Do you write your shopping list on the same page as your office lists or on your gardening list? Probably not, because you create lists that depend on Contexts: stuff that you can only activate when in the proper context.

With respect to gardening, should you need some fertilizer, chances are you’ll note it on your shopping list and put “Spread fertilizer” on your gardening list.

This is exactly what GTD urges you to do…

  • Contexts (and Agenda) lists are used to separate actions that can’t be done because they mandate different places, tools or people
  • Someday/maybe list is some things you don’t need to see often but need to store somewhere nonetheless
  • Waiting For lists are to be reviewed to remind people (or yourself) of pending stuff so that your brain doesn’t have to remember that all the time
  • Calendar is a special form of context where you note actions (“meetings”) at specific dates and times to be automatically reminded when they’re due

On Outcomes

How many times have you been asked in business settings to apply the SMART criteria to tasks and objectives? This is exactly what GTD asks you when you’re asked to think about the Outcome of your Actions and Projects (or to your Horizons of Focus on a different level).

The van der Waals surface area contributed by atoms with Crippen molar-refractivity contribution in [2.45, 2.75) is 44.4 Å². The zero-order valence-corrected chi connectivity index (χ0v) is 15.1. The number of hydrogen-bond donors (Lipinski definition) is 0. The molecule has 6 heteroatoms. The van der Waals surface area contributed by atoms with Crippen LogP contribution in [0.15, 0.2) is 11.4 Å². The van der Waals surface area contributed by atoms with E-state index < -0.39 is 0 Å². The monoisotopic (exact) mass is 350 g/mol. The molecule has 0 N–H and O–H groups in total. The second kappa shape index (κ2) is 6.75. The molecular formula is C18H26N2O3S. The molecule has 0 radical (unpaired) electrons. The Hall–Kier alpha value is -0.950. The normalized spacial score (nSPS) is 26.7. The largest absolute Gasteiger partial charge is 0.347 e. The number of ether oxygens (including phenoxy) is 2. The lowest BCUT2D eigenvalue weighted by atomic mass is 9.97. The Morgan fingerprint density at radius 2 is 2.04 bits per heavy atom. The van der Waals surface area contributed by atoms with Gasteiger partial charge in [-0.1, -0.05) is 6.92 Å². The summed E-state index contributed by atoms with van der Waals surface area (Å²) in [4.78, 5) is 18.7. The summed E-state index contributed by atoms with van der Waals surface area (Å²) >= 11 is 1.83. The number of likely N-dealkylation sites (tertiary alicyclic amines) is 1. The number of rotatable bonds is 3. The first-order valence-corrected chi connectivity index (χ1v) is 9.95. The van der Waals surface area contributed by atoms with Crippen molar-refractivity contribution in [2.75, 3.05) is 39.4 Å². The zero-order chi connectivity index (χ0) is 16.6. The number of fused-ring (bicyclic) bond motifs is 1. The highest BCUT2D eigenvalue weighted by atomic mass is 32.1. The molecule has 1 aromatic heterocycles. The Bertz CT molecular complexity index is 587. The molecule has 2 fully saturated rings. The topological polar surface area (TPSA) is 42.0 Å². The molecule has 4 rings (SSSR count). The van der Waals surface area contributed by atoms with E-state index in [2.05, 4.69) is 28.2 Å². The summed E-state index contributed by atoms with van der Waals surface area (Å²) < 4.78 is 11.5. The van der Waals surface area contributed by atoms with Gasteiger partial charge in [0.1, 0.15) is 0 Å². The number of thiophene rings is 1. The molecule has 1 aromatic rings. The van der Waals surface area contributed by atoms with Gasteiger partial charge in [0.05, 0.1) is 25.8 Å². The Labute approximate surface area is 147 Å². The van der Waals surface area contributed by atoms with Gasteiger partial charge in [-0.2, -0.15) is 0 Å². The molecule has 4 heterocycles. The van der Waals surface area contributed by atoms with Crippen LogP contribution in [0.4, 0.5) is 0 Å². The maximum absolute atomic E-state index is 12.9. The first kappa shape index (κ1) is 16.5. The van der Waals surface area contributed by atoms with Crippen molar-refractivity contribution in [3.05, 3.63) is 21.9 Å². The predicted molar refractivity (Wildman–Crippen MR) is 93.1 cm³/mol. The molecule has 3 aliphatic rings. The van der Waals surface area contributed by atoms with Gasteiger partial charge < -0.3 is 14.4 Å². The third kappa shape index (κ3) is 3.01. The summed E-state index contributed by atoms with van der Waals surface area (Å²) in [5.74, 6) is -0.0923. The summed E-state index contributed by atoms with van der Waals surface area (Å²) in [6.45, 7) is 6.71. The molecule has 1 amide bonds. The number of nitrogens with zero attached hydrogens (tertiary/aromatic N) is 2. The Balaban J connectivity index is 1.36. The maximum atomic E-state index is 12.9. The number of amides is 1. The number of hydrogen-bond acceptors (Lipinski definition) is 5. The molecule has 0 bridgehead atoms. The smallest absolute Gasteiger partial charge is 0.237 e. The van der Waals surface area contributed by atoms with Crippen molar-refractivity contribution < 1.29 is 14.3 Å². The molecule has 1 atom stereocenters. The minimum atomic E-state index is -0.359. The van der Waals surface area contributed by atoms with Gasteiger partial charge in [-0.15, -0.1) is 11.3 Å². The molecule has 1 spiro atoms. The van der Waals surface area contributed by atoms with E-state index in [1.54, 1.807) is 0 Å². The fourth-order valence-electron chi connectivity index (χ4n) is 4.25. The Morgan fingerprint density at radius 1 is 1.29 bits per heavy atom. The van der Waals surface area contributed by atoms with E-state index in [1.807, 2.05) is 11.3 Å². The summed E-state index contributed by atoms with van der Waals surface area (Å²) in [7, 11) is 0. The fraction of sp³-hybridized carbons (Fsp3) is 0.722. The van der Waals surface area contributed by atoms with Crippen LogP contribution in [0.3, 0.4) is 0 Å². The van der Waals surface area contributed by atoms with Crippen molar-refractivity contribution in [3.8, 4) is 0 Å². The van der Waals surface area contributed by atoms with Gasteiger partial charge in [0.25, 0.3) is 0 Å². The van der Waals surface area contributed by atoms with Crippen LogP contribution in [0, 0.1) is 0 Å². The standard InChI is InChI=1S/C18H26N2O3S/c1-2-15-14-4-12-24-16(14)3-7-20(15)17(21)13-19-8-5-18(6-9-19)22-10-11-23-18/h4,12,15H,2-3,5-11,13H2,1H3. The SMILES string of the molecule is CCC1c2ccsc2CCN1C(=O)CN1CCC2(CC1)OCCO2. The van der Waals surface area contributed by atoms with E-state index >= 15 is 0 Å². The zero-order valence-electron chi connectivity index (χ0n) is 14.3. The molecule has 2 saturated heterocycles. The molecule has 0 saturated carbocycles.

On Projects

When it comes to projects, all that GTD advocates for is to gather all project related stuff into one place and write Next Actions to the context they belong to (ie, what is most efficient to ensure they’ll be done).

On Horizons of Focus

Horizons of Focus is just GTD way of sorting the short from medium and long-term stuff. What you want to get done now depends on where you want to be later. So one’s has better to identify that later as soon and as clearly as possible before going in the wrong direction (which is demoralizing so say the least and hinder doing of actions)

On Review

We all know life’s full of surprises and sometimes you get caught in the whirl of life. You get lost with yourself. So, what works for re-centering yourself? Reviewing of course!

  • review of your lists (to mark what’s been done)
  • emptying your head again to get clear
  • review your horizons of focus to stay current with where you want to go

Frankly, in 5 years of GTD, I’ve never found the system unbearable or some kind of lists useless. I may not use all contexts (I don’t use Phone for instance) and my Errands-for-tonight-after-work ends up as a Post-It™ in my shirt jacket, but all of GTD is useful and easy to do (also here by David Allen himself)!